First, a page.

Gutiérrez holds the distinction of being the first Cubs player to hit a regular season grand slam against the White Sox (July 12, 2001). In his two seasons with the Cubs, he tied for the Major League lead in sacrifice bunts both years (16 in 2000, 17 in 2001) which was odd since he had a grand total of 18 sacrifice bunts in his 847 career games NOT in a Cubs uniform. He also had uncharacteristic power with the Cubs:  21 home runs for Chicago in 272 games, 17 home runs with everyone else (847 games).

What Cubs fans probably remember most is what Gutiérrez did against them. On May 6, 1998 he had the lone hit (many dispute it should have been ruled an error) for the Astros off Kerry Wood in Wood’s 20-strikeout masterpiece at Wrigley Field (Gutiérrez was responsible for two of the strikeouts). 

Later that season, on June 26, the number 20 and Gutiérrez were again connected when he had a 20-pitch battle against Bartolo Colón, which ended in a strikeout. It remained the last plate appearance in the Majors of at least 20 pitches until Brandon Belt flew out on the 21st pitch of an at-bat against the Angels' Jaime Barria on April 22, 2018.

Gutiérrez’s nephew, James Jones, played 14 seasons in the NBA for the Pacers, Suns, Trail Blazers, Heat and Cavaliers.

2019 encore for Jesse Chavez?


2019 encore for Jesse Chavez?

On July 15, Brandon Morrow recorded his 22nd save of the season with a scoreless inning in San Diego. It wound up being the last time he pitched in a game for the Cubs in 2018. 

Four days later, during the All-Star break, the Cubs made a move to bolster their bullpen, acquiring Jesse Chavez from the Rangers in exchange for minor league hurler Tyler Thomas. It wasn’t even the biggest trade they’d make with the Rangers that month – a little over a week later they dealt for Cole Hamels.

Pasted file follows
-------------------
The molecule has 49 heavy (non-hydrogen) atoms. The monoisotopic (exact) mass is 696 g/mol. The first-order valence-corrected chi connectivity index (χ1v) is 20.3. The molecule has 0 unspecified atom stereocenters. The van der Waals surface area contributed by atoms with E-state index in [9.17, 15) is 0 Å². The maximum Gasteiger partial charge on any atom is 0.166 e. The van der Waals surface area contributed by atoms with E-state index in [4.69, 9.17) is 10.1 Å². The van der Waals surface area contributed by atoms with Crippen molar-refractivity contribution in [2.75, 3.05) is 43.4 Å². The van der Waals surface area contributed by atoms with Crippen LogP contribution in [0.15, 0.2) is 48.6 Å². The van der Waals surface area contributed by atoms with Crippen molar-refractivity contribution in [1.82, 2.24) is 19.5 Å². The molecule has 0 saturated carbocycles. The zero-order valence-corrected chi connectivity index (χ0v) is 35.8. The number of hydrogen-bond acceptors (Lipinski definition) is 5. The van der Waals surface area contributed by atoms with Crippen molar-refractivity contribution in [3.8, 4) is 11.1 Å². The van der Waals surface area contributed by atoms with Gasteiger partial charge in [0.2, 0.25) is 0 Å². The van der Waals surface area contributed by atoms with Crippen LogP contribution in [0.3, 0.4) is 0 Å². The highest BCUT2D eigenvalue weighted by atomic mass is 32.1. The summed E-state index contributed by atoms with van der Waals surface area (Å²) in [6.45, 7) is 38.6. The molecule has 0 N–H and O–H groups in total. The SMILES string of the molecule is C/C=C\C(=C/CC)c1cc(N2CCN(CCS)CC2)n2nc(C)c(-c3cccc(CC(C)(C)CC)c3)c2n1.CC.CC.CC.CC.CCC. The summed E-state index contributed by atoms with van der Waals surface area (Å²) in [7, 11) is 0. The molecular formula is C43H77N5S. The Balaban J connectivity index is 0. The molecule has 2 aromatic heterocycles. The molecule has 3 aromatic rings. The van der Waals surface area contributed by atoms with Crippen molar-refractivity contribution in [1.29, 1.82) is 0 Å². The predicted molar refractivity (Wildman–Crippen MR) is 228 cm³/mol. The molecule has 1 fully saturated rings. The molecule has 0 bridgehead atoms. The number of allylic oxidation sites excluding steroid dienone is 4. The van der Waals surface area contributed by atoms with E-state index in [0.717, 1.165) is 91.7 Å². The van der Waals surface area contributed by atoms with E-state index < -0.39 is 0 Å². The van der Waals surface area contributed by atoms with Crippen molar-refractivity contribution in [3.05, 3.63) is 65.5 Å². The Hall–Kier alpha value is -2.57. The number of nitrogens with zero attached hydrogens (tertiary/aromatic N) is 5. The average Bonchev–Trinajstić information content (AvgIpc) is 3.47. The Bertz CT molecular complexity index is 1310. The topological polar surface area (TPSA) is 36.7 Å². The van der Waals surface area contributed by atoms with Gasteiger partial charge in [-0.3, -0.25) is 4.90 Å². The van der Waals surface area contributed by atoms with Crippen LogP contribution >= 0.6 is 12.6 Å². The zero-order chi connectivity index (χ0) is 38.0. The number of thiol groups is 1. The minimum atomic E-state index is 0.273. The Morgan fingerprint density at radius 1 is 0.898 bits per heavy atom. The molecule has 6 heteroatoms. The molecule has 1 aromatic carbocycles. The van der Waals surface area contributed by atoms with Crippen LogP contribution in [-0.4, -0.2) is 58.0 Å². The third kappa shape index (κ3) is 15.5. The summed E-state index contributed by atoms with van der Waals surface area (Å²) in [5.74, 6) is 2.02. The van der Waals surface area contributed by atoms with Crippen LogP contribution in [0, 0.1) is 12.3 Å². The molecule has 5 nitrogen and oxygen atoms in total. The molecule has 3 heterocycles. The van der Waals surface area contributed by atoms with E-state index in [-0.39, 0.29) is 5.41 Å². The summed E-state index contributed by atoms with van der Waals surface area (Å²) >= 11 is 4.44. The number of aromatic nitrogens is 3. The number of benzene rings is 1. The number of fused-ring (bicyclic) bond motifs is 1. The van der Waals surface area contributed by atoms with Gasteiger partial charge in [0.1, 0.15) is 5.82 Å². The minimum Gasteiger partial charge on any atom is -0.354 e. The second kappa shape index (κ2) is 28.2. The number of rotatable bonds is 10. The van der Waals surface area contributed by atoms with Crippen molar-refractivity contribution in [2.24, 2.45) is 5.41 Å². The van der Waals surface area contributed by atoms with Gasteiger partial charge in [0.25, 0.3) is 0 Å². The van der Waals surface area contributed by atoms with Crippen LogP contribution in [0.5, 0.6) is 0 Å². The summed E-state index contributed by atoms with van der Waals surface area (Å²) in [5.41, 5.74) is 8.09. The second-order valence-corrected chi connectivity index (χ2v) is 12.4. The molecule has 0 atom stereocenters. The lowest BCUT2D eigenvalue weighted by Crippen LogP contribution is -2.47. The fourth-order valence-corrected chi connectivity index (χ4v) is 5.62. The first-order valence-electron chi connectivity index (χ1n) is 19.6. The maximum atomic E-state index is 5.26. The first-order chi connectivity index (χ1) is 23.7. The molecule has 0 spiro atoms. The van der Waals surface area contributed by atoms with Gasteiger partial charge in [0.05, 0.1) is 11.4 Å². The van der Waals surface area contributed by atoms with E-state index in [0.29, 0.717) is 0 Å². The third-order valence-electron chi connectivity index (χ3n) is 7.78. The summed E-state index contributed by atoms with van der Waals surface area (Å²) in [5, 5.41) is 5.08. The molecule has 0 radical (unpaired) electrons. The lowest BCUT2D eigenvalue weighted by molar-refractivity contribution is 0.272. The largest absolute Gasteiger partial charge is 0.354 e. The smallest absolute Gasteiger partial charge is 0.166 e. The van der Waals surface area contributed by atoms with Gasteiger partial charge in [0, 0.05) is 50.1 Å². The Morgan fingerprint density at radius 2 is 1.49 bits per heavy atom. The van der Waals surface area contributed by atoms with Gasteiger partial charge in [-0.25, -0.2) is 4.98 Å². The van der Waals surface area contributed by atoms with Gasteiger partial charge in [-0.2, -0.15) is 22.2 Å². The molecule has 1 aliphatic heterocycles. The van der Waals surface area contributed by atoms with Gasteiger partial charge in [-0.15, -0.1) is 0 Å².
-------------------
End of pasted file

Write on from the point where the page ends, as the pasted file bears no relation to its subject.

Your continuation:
Despite pitching nearly half the innings, Chavez was almost as valuable as Hamels.

2018 with Cubs IP fWAR
Jesse Chavez 39.0 1.1
Cole Hamels 76.1 1.5

Chavez made his Cubs debut on July 21; from July 21 through the end of the season, 187 pitchers tossed at least 30 innings. 185 of them had a higher ERA than Chavez, while 184 of them allowed more baserunners per 9 innings.

Best ERA, July 21-end of season

(minimum 30 innings) IP ERA
Blake Treinen 32.1 0.56
Jesse Chavez 39.0 1.15
Blake Snell 61.2 1.17
Trevor Bauer 35.0 1.29
Trevor Williams 71.2 1.38
Robert Stock 36.0 1.50

Fewest baserunners per 9 innings, July 32-end of season

(minimum 30 innings) IP BR/9 IP
Blake Treinen 32.1 5.85
Blake Snell 61.2 7.15
Jesse Chavez 39.0 7.15
Jacob deGrom 93.2 7.49
Scott Oberg 30.2 7.63
Josh Hader 33.1 7.83

But how did Chavez transform into one of Joe Maddon’s best bullpen arms down the stretch?  According to Chavez, his own transformation started on Mother’s Day.

Chavez entered a game in Houston with a 5.48 ERA in a dozen appearances, but pitched three innings with no hits, no walks and four strikeouts. From that point through the end of the season, he posted a 1.70 ERA and 0.892 WHIP. 

Chavez points to a change in arm slot which resulted in better consistency and a slight jump in velocity. A glance at his release point charts show that consistency, and he added roughly one mile an hour to his fastball.

"It's kept me more consistent in the zone," Chavez said. "Things have been sharper, velocity has been a lot sharper. I was huffing and puffing trying to get a 92 (mph fastball) out there and it wasn't coming.

"Next thing you know, I dropped it and it's right there, and I'm like, 'something's wrong here.' But I just took it and ran with it."

Jesse Chavez 2018 four-seam fastball velocity

  Average Max
Prior to May 13 92.6 mph 94.6 mph
May 13 on 93.6 mph 95.7 mph

Can Chavez be valuable in 2019?  The 35-year old reliever posted the best ERA (2.55), WHIP (1.059) and walk rate (4.5% - nearly two percent better than his previous best) in 2018, and he continued to get better as the season went on. 

He’s a former starter who can pitch multiple innings if needed, and that’s a valuable thing - especially for a manager like Joe Maddon, who uses his pitchers in a variety of ways. It’s unlikely he’ll have a second consecutive career year.

But he’ll likely be well worth the price tag; he only made $1 million in 2018, and even with a slight raise he should be very affordable. There’s definitely room in Maddon’s bullpen for a pitcher like Chavez.